Connecticut Income Tax Information
For Senior Citizens
This Informational Publication has been superseded by IP 91(1.4)
PURPOSE: This informational publication is intended as a general guide to the Connecticut income tax for senior citizens. While it does not answer every question about the tax, it will provide answers to some of the most common inquiries.
I am a resident of Connecticut who is retired. My only income is from a pension, social security benefits and a small amount of interest. Must I pay Connecticut income tax?
In general, income that is taxable for federal income tax purposes is also subject to Connecticut income tax, including income from wages, pensions, interest, dividends, annuities, capital gains, etc.
Are any types of income exempt from Connecticut income tax?
Interest from U.S. Government obligations such as U.S. Savings Bonds or Treasury Notes and interest from State of Connecticut bonds or Connecticut municipal bonds are exempt from Connecticut income tax. In general, social security benefits that are taxable for federal income tax purposes will also be subject to Connecticut income tax. However, Connecticut income taxation of social security benefits is limited to 50% of the benefits received, even if a greater percentage of benefits is subject to federal income tax.
What are the Connecticut personal exemptions?
An unmarried person or a married person filing separate for federal income tax purposes whose Connecticut adjusted gross income is $24,000 or less is entitled to an exemption of $12,000. Married persons filing jointly for federal income tax purposes whose Connecticut adjusted gross income is $48,000 or less are entitled to an exemption of $24,000. An unmarried person filing as a head of household for federal income tax purposes whose Connecticut adjusted gross income is $38,000 or less is entitled to an exemption of $19,000. The exemptions are phased out as income levels increase.
What is the Connecticut income tax rate?
For taxable year 1996, the Connecticut income tax rate is 3% of the first $2,250 of Connecticut taxable income for single filers, $3,500 for heads of household, or $4,500 for married couples who file a joint return. The tax rate is 4.5% of Connecticut taxable income in excess of these amounts.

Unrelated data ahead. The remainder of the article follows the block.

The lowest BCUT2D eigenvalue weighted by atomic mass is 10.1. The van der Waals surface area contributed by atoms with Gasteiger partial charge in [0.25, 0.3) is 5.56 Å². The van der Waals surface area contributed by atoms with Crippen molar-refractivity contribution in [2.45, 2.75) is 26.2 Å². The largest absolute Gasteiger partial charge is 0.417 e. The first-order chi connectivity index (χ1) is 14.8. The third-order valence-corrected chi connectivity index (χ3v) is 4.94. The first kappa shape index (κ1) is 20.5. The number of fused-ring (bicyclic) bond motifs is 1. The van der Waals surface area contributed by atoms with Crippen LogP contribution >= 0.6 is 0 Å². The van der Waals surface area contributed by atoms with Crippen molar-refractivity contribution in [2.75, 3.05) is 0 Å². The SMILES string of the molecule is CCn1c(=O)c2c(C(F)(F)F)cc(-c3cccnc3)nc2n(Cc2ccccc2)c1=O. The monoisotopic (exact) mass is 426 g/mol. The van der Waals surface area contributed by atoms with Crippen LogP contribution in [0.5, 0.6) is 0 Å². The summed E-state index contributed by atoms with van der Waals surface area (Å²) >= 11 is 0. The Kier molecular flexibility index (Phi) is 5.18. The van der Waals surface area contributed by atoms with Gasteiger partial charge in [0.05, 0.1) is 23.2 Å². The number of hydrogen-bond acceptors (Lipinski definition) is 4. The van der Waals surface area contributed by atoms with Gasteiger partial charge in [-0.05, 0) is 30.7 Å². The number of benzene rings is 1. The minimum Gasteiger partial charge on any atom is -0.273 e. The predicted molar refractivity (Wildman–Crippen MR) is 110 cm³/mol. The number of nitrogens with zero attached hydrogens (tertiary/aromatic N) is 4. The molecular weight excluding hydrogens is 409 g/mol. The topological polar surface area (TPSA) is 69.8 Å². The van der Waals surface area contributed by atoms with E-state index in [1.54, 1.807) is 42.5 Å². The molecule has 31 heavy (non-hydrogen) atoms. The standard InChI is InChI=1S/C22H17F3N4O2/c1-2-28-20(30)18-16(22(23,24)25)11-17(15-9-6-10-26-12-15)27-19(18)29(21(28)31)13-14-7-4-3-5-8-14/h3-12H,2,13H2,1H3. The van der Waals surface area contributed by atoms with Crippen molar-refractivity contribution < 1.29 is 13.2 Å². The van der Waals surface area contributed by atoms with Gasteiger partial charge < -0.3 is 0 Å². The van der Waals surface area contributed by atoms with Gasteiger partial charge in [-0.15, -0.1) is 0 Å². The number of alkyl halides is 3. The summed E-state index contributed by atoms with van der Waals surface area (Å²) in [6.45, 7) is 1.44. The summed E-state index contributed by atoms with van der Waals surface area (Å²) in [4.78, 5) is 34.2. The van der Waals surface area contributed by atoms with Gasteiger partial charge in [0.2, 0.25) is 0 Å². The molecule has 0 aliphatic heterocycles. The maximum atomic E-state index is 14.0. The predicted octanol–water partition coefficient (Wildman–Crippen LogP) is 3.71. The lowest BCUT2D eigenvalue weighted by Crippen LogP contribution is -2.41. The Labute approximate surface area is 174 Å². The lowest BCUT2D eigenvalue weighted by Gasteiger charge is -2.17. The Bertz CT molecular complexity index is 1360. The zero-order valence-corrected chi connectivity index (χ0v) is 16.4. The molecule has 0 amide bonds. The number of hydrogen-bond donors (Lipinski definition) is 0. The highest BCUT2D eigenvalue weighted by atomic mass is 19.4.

How is the Connecticut income tax calculated?
To calculate how much tax you owe, subtract your personal exemption (if any) from your Connecticut adjusted gross income. The result is your Connecticut taxable income. Multiply this amount by the appropriate rates to determine the Connecticut income tax. If you are entitled to a tax credit, the amount of income tax will be reduced by the percent of the credit.
EXAMPLE: Taxpayers are married, filing jointly.
$30,000.00 CT Adjusted Gross Income
-24,000.00 Personal exemption
6,000.00 Connecticut taxable income
Calculation of Tax
$135.00 + $ 67.50
$ 202.50 Tax
- 151.88 Tax credit ($202.50 x 75%)
$ 50.62 Tax due
I am a resident of another state, but live in Connecticut part of the year. Do I owe Connecticut income tax?
If you are a resident of another state, you will not be taxed as a Connecticut resident unless you have a permanent place to live here and spend more than 183 days in Connecticut during the year. However, if you earn income in Connecticut from a job performed or business conducted in Connecticut, you will have to pay Connecticut income tax on that income.
I changed my permanent legal residence during the taxable year. Do I owe Connecticut income tax?
Anyone who changes his or her permanent legal residence from (or to) Connecticut is a part-year resident and may owe Connecticut income tax.
I am a resident of another state but receive a pension from my former Connecticut employer. Must I pay Connecticut income tax on that income?
For taxable year 1994 and thereafter, income from a pension or retirement plan paid to a nonresident is not subject to Connecticut income tax. However, for taxable years 1991, 1992, and 1993, income from a nonqualified plan connected with former employment in Connecticut is taxable to a nonresident.